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Development of SmokeFree Baby: a smoking cessation smartphone app for pregnant smokers

Overview of attention for article published in Translational Behavioral Medicine, October 2016
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About this Attention Score

  • Above-average Attention Score compared to outputs of the same age (53rd percentile)

Mentioned by

twitter
2 tweeters
facebook
1 Facebook page

Citations

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21 Dimensions

Readers on

mendeley
82 Mendeley
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Title
Development of SmokeFree Baby: a smoking cessation smartphone app for pregnant smokers
Published in
Translational Behavioral Medicine, October 2016
DOI 10.1007/s13142-016-0438-0
Pubmed ID
Authors

Ildiko Tombor, Lion Shahab, Jamie Brown, David Crane, Susan Michie, Robert West

Abstract

Pregnant smokers may benefit from digital smoking cessation interventions, but few have been designed for this population. The aim was to transparently report the development of a smartphone app designed to aid smoking cessation during pregnancy. The development of a smartphone app ('SmokeFree Baby') to help pregnant women stop smoking was guided by frameworks for developing complex interventions, including the Medical Research Council (MRC), Multiphase Optimization Strategy (MOST) and Behaviour Change Wheel (BCW). Two integrative behaviour change theories provided the theoretical base. Evidence from the scientific literature and behaviour change techniques (BCTs) from the BCT Taxonomy v1 informed the intervention content. The app was developed around five core modules, each with a distinct intervention target (identity change, stress management, health information, promoting use of face-to-face support and behavioural substitution) and available in a 'control' or 'full' version. SmokeFree Baby has been developed as part of a multiphase intervention optimization to identify the optimum combination of intervention components to include in smartphone apps to help pregnant smokers stop smoking.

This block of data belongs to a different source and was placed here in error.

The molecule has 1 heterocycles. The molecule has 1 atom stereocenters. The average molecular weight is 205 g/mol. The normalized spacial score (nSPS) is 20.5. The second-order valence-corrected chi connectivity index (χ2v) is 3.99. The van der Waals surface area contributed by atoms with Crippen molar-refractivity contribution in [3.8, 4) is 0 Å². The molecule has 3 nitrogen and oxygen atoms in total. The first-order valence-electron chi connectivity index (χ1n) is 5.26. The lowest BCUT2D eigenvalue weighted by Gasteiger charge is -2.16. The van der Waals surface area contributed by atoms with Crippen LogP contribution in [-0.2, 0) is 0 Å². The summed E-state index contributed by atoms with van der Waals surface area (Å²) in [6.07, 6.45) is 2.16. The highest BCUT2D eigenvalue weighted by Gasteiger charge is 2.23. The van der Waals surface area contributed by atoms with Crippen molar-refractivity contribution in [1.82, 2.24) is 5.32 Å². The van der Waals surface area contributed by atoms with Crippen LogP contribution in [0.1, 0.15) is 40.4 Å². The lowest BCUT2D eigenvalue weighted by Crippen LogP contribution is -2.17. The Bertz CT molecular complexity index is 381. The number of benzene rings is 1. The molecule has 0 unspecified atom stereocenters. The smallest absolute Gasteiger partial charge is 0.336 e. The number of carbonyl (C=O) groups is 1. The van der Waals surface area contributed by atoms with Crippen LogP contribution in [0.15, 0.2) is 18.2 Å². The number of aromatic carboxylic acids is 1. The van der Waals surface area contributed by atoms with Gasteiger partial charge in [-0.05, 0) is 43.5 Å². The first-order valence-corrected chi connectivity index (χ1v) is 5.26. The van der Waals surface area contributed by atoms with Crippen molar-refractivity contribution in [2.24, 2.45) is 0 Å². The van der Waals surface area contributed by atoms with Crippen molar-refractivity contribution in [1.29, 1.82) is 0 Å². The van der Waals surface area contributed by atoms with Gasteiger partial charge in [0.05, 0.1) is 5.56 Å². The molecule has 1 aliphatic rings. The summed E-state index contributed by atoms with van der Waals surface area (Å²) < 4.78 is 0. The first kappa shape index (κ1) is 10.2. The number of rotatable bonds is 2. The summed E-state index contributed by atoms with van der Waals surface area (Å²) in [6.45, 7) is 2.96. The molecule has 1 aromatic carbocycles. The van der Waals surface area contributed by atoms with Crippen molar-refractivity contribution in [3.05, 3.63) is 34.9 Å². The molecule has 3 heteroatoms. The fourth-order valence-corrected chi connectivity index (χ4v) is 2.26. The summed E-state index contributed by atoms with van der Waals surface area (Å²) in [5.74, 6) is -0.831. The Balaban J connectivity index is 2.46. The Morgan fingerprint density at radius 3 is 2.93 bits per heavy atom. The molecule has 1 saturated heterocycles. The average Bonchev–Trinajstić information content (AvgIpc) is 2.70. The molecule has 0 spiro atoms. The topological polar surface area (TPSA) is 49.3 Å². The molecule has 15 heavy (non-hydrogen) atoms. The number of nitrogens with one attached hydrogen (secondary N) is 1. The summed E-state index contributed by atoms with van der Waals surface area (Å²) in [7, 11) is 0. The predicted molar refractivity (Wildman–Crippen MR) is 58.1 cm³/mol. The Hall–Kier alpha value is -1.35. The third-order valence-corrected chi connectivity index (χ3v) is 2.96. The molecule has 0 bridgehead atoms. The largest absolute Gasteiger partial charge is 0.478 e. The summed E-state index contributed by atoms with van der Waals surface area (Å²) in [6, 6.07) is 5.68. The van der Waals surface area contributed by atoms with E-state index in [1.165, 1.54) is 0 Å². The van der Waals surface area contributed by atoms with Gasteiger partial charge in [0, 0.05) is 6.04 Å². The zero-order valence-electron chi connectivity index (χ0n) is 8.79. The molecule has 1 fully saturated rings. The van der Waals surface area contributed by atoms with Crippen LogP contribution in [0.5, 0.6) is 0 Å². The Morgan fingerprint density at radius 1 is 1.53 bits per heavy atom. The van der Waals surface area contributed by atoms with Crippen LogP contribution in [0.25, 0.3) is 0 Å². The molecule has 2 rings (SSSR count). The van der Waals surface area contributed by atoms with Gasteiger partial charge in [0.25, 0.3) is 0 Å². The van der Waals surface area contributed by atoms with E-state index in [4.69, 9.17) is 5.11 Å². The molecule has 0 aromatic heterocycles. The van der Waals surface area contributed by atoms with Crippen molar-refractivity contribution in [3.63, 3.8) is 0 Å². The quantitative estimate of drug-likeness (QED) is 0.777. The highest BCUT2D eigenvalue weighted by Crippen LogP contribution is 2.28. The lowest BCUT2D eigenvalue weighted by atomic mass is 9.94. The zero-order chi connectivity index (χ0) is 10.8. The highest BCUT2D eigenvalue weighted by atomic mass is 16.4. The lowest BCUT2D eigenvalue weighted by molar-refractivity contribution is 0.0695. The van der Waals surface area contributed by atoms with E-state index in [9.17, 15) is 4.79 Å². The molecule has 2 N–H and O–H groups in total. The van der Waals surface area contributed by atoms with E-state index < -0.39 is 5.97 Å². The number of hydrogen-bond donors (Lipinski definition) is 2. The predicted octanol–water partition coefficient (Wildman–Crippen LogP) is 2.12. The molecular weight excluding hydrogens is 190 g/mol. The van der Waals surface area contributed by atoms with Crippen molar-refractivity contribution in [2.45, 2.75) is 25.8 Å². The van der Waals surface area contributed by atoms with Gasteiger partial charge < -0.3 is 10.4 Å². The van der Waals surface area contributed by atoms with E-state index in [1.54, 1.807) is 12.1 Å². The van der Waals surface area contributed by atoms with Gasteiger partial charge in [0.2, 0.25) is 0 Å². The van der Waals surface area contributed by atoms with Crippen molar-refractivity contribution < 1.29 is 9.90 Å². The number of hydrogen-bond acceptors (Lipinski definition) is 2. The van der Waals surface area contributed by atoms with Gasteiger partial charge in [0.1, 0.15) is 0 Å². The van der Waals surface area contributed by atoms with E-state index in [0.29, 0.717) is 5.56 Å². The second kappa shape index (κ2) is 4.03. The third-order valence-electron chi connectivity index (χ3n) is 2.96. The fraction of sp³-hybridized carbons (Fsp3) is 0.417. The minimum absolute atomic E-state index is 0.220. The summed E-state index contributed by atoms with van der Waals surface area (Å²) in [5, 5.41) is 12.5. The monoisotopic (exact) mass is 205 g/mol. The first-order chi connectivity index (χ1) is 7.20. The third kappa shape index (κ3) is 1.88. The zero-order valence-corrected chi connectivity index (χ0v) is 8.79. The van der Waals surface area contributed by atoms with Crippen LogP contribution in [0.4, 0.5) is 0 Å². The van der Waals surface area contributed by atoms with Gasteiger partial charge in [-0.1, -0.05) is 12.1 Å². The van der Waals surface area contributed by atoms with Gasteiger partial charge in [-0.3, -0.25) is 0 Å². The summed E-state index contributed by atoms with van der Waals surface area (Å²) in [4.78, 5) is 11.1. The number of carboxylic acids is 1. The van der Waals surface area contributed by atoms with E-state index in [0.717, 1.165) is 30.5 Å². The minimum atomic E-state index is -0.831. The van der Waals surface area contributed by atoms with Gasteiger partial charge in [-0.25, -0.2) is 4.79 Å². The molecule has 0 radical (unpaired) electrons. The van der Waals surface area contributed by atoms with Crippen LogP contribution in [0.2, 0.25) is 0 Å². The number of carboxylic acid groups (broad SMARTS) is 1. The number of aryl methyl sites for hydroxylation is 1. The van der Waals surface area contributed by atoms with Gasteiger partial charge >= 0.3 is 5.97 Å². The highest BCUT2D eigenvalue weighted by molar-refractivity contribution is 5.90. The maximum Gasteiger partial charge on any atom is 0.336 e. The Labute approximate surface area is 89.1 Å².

Twitter Demographics

The data shown below were collected from the profiles of 2 tweeters who shared this research output. Click here to find out more about how the information was compiled.

Mendeley readers

The data shown below were compiled from readership statistics for 82 Mendeley readers of this research output. Click here to see the associated Mendeley record.

Geographical breakdown

Country Count As %
Unknown 82 100%

Demographic breakdown

Readers by professional status Count As %
Student > Master 18 22%
Student > Ph. D. Student 17 21%
Student > Bachelor 10 12%
Student > Doctoral Student 6 7%
Researcher 5 6%
Other 12 15%
Unknown 14 17%
Readers by discipline Count As %
Psychology 23 28%
Medicine and Dentistry 14 17%
Nursing and Health Professions 14 17%
Computer Science 5 6%
Social Sciences 2 2%
Other 4 5%
Unknown 20 24%

Attention Score in Context

This research output has an Altmetric Attention Score of 2. This is our high-level measure of the quality and quantity of online attention that it has received. This Attention Score, as well as the ranking and number of research outputs shown below, was calculated when the research output was last mentioned on 19 October 2016.
All research outputs
#7,051,910
of 12,494,470 outputs
Outputs from Translational Behavioral Medicine
#304
of 518 outputs
Outputs of similar age
#119,520
of 265,474 outputs
Outputs of similar age from Translational Behavioral Medicine
#14
of 23 outputs
Altmetric has tracked 12,494,470 research outputs across all sources so far. This one is in the 42nd percentile – i.e., 42% of other outputs scored the same or lower than it.
So far Altmetric has tracked 518 research outputs from this source. They typically receive more attention than average, with a mean Attention Score of 7.9. This one is in the 38th percentile – i.e., 38% of its peers scored the same or lower than it.
Older research outputs will score higher simply because they've had more time to accumulate mentions. To account for age we can compare this Altmetric Attention Score to the 265,474 tracked outputs that were published within six weeks on either side of this one in any source. This one has gotten more attention than average, scoring higher than 53% of its contemporaries.
We're also able to compare this research output to 23 others from the same source and published within six weeks on either side of this one. This one is in the 26th percentile – i.e., 26% of its contemporaries scored the same or lower than it.